This post is a continuation in the series which describes the System Center common platform components implemented in Service Manager. Previous posts:
In this post we’ll create a very simple command line application that will create a new incident in Service Manager by communicating with the Data Access Service.
You can either create a new C# console application using Visual Studio and copy paste this code into it or you can grab the compiled version that is attached to this post. If you grab the compiled version it will only run on your Service Manager Management Server. If you create a new console application you can either build it as and run it on your Management Server or change the server name as indicated in the code comments and run it remotely.
In order to compile this project you’ll need to add a reference to the Microsoft.EnterpriseManagement.Core.dll which you can find in the SDK Binaries directory on the Management Server where you installed the product (default: C:\Program Files\Microsoft System Center\Service Manager 2010\SDK Binaries)
NOTE: This sample code has only been tested on Beta 2 builds of Service Manager. It may or may not work on Beta 1 or CTP2. Beta 2 is not publicly released yet. If this doesn’t work for you on Beta 1 or CTP2 (TAP release only), please try again when Beta 2 comes out.
Here we go!
static void Main(string args)
//First, create a connection to the management group. Replace ‘localhost’ with your server name if you want to run remotely.
EnterpriseManagementGroup mg = new EnterpriseManagementGroup(“localhost”);
//Next, you’ll need the version and keytoken of the system management packs. This is an easy way to do it.
ManagementPack mpSystem = mg.ManagementPacks.GetManagementPack(SystemManagementPack.System);
Version version = mpSystem.Version;
string keytoken = mpSystem.KeyToken;
//Next, get the incident library management pack by ID – System.WorkItem.Incident.Library
ManagementPack mpIncidentLibrary = mg.GetManagementPack(“System.WorkItem.Incident.Library”, keytoken, version);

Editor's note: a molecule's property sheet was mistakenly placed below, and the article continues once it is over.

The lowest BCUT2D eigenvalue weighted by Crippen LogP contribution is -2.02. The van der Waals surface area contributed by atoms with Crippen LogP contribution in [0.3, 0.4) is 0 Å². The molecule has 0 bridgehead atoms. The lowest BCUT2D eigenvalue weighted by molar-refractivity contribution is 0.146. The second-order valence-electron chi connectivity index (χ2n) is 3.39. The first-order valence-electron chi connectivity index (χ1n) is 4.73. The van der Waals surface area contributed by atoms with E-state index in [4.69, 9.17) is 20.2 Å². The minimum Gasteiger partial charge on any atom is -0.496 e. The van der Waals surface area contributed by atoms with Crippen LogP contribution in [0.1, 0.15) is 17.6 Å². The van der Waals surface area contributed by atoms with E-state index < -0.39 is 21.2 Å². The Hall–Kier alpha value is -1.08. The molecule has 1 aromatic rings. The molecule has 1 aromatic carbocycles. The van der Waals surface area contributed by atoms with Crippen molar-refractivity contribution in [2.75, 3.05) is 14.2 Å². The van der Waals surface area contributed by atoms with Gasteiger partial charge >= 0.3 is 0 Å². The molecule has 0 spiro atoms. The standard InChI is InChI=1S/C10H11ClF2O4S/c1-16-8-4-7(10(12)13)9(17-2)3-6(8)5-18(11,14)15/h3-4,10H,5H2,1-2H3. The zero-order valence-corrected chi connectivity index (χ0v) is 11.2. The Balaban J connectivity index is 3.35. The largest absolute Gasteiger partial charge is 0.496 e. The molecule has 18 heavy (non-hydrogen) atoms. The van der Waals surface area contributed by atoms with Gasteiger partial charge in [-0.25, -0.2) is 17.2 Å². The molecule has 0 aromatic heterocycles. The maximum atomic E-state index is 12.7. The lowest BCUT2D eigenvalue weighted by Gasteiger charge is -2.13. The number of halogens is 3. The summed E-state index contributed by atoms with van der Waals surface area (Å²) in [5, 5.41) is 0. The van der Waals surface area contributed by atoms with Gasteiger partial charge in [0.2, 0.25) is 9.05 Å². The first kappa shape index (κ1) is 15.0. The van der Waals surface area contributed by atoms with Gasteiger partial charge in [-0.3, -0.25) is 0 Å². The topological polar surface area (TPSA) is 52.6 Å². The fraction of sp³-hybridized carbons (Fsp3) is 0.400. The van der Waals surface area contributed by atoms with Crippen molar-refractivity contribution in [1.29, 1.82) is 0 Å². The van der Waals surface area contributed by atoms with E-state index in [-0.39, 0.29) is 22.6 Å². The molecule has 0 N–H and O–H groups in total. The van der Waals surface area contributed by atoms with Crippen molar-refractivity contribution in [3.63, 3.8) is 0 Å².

// Next, get the incident class.
ManagementPackClass classIncident = mg.EntityTypes.GetClass(“System.WorkItem.Incident”, mpIncidentLibrary);
// Next, create a new object projection.
EnterpriseManagementObjectProjection projectionIncident = new EnterpriseManagementObjectProjection(mg, classIncident);
// Next, set the Title property on the incident.
projectionIncident.Object[classIncident, “Title”].Value = “This is a test”;
// Next, you’ll need to get the Urgency enumeration, and then get the High enumeration value, and finally set it on the incident.
// Note: this method of looking at the property type.GetManagementPack() is a surefire way to make sure you get the right MP.
ManagementPack mpIncidentUrgencyEnum = projectionIncident.Object[classIncident, “Urgency”].Type.GetManagementPack();
ManagementPackEnumeration enumUrgencyHigh = mpIncidentUrgencyEnum.GetEnumeration(“System.WorkItem.TroubleTicket.UrgencyEnum.High”);
projectionIncident.Object[classIncident, “Urgency”].Value = enumUrgencyHigh.Id;
// Next, do the same for the Impact enum.
ManagementPack mpIncidentImpactEnum = projectionIncident.Object[classIncident, “Urgency”].Type.GetManagementPack();
ManagementPackEnumeration enumImpactHigh = mpIncidentUrgencyEnum.GetEnumeration(“System.WorkItem.TroubleTicket.ImpactEnum.High”);
projectionIncident.Object[classIncident, “Impact”].Value = enumImpactHigh.Id;
//Finally, commit the incident to the database.
catch (Exception e)
There! Now you have a handy utility that you can use to create incidents from the command line. You could further evolve this to be parameterized so you could pass in the title, impact, urgency, etc. on the command line.
Check out the SDK documentation that is available with each release of the product (on the Connect site during the pre-release period). The .chm file has a complete reference to the SDK and some examples of how to perform common tasks using the Data Access Service.
In the next post in this series, we’ll learn about the System Center Management Service.